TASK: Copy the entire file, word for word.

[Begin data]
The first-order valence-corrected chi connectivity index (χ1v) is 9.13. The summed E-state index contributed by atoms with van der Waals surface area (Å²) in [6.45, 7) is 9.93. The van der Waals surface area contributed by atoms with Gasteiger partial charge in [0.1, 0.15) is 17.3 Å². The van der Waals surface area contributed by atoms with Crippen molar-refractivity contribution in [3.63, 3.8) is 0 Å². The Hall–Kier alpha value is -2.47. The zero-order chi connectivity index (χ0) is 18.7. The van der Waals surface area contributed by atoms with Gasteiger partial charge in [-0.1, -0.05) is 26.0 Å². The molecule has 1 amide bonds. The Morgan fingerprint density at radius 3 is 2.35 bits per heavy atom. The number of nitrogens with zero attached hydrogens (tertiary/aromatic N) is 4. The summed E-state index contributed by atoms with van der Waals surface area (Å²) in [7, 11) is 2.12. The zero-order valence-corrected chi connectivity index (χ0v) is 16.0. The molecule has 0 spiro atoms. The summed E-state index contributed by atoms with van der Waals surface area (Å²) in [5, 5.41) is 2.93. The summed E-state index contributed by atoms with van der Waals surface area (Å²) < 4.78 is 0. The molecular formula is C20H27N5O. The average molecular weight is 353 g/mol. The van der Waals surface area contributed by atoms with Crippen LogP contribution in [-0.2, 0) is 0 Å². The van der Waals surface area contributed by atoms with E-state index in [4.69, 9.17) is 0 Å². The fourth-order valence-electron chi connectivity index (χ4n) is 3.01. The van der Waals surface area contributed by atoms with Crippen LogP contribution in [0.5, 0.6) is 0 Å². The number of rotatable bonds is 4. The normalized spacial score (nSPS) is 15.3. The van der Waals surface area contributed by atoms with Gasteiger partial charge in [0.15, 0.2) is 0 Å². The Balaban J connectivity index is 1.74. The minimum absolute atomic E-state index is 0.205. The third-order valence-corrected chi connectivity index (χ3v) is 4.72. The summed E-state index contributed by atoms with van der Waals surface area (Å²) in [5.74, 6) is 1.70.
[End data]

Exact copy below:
The first-order valence-corrected chi connectivity index (χ1v) is 9.13. The summed E-state index contributed by atoms with van der Waals surface area (Å²) in [6.45, 7) is 9.93. The van der Waals surface area contributed by atoms with Gasteiger partial charge in [0.1, 0.15) is 17.3 Å². The van der Waals surface area contributed by atoms with Crippen molar-refractivity contribution in [3.63, 3.8) is 0 Å². The Hall–Kier alpha value is -2.47. The zero-order chi connectivity index (χ0) is 18.7. The van der Waals surface area contributed by atoms with Gasteiger partial charge in [-0.1, -0.05) is 26.0 Å². The molecule has 1 amide bonds. The Morgan fingerprint density at radius 3 is 2.35 bits per heavy atom. The number of nitrogens with zero attached hydrogens (tertiary/aromatic N) is 4. The summed E-state index contributed by atoms with van der Waals surface area (Å²) in [7, 11) is 2.12. The zero-order valence-corrected chi connectivity index (χ0v) is 16.0. The molecule has 0 spiro atoms. The summed E-state index contributed by atoms with van der Waals surface area (Å²) in [5, 5.41) is 2.93. The summed E-state index contributed by atoms with van der Waals surface area (Å²) < 4.78 is 0. The molecular formula is C20H27N5O. The average molecular weight is 353 g/mol. The van der Waals surface area contributed by atoms with Crippen LogP contribution in [-0.2, 0) is 0 Å². The van der Waals surface area contributed by atoms with E-state index in [4.69, 9.17) is 0 Å². The fourth-order valence-electron chi connectivity index (χ4n) is 3.01. The van der Waals surface area contributed by atoms with Crippen LogP contribution in [0.5, 0.6) is 0 Å². The number of rotatable bonds is 4. The normalized spacial score (nSPS) is 15.3. The van der Waals surface area contributed by atoms with Gasteiger partial charge in [0.15, 0.2) is 0 Å². The Balaban J connectivity index is 1.74. The minimum absolute atomic E-state index is 0.205. The third-order valence-corrected chi connectivity index (χ3v) is 4.72. The summed E-state index contributed by atoms with van der Waals surface area (Å²) in [5.74, 6) is 1.70.